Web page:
Do you remember why you fell in love with sports? Was it the first time you cheered for grown men playing a child’s game with the grit and determination of those on a mission, only to watch their youth exuberance upon successful completion of said task? Reaching a goal… and scoring one! How about the life-lessons these games teach us: Teamwork; Don’t give up; Never quit; If you trust in your preparation, you’ll be prepared for the outcome (and countless other one-liners coaches have used to remain with us). How many times will you see all the reasons you fell in love with sports on display at the same time, on just another night in New England.
The undefeated New Orleans Saints marched down the field with and scored a go-ahead touchdown on a 34-yard pass from Drew Brees to Kenny Stills. It seemed like their could never be chemistry between New England’s QB Tom Brady, and his band of makeshift wide receivers, as drops stall drives that started with promise. Some questionable play-calling and poor time-management by the Saints gives the Patriots one last chance to pull off a miracle at Foxboro. A graphic goes up on the screen conceding the victory to the Saints. Tom Brady completes a pass to Julian Edelman a short time later, then another to Austin Collie, then another to Aaron Dobson. In what seemed like seconds, Brady had led his team within reach of the endzone. Needing a touchdown to win, Brady dropped back to pass, living out our childhood dream before our eyes. It’s in the air… it’s caught… TOUCHDOWN!! Kenbrell Thompkins hauls in the 17-yard pass before he steps out the back of the endzone. Hands are raised, the home crowd cheers, and the Saints are left to wonder how they snatched defeat from the jaws of victory.
Not too far away, the Boston Red Sox host the Detroit Tigers in the second game of the American League Championship Series. Like the first game, the Red Sox struggled to get a hit early, going nearly six innings before putting one in play. The Tigers exploded for four runs in the sixth, building a 5-0 lead. Max Scherzer struck out 13 Boston batters before he left the game, and it seemed like the Tigers were cruising to a 2-0 series lead as the scene would shift to Detroit. First Will Middlebrooks doubles with one out in the eighth. Jacoby Ellsbury walks… and it starts to get interesting in Boston. Shane Victorino strikes out, but after Dustin Pedroia singles the bases loaded, Tigers manager Jimmy Leyland calls for his closer. With two outs and the bases loaded, David Ortiz steps into the batter’s box to face Joaquin Benoit. The build up… the pitch… the HISTORY! That baseball and that bat meet once, and in that one moment, the lives of many are forever changed, as the man they call Big Papi touches home plate after his grand slam ties the game at five. The storybook ending to the just another night New England wouldn’t be complete without the victory earned in the bottom of the ninth, but fathers and mothers will tell their sons and daughters about the night legends named Brady and Papi made magic on a mid-October night.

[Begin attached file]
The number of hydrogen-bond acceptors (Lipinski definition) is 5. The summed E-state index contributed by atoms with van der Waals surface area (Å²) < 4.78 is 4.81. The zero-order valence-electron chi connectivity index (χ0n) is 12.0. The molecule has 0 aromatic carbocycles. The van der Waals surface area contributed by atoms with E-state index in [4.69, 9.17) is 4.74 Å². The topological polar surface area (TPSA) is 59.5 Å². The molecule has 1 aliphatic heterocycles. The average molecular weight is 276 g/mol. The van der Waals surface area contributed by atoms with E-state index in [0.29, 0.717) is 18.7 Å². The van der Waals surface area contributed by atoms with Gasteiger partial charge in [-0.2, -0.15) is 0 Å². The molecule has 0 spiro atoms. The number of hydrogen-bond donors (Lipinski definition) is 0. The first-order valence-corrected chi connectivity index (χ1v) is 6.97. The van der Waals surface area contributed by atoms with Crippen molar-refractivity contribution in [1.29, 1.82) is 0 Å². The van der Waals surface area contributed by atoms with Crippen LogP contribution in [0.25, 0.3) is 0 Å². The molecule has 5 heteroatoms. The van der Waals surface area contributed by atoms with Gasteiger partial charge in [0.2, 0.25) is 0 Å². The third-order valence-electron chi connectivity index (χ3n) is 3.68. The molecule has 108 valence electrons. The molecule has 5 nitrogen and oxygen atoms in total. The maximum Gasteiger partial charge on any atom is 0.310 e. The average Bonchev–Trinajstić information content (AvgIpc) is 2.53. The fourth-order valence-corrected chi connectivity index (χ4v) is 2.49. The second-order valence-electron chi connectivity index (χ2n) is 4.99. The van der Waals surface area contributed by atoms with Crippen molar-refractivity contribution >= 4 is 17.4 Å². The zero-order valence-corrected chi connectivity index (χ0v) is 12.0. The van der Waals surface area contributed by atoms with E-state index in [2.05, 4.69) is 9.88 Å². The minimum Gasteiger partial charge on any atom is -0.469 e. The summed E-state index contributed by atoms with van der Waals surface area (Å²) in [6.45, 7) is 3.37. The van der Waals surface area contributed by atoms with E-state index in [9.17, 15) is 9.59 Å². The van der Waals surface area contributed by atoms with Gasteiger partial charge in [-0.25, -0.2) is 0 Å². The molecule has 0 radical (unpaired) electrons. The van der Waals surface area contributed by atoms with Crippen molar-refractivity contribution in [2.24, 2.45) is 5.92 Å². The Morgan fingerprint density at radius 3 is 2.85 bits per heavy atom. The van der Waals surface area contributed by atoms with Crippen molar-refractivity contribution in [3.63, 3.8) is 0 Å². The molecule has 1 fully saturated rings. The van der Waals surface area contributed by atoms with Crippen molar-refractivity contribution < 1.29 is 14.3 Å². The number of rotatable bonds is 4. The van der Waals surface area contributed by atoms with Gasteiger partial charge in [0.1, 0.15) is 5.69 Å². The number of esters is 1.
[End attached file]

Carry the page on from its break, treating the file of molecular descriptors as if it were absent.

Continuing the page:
-Joseph Haas, HCoftheNYJ.com
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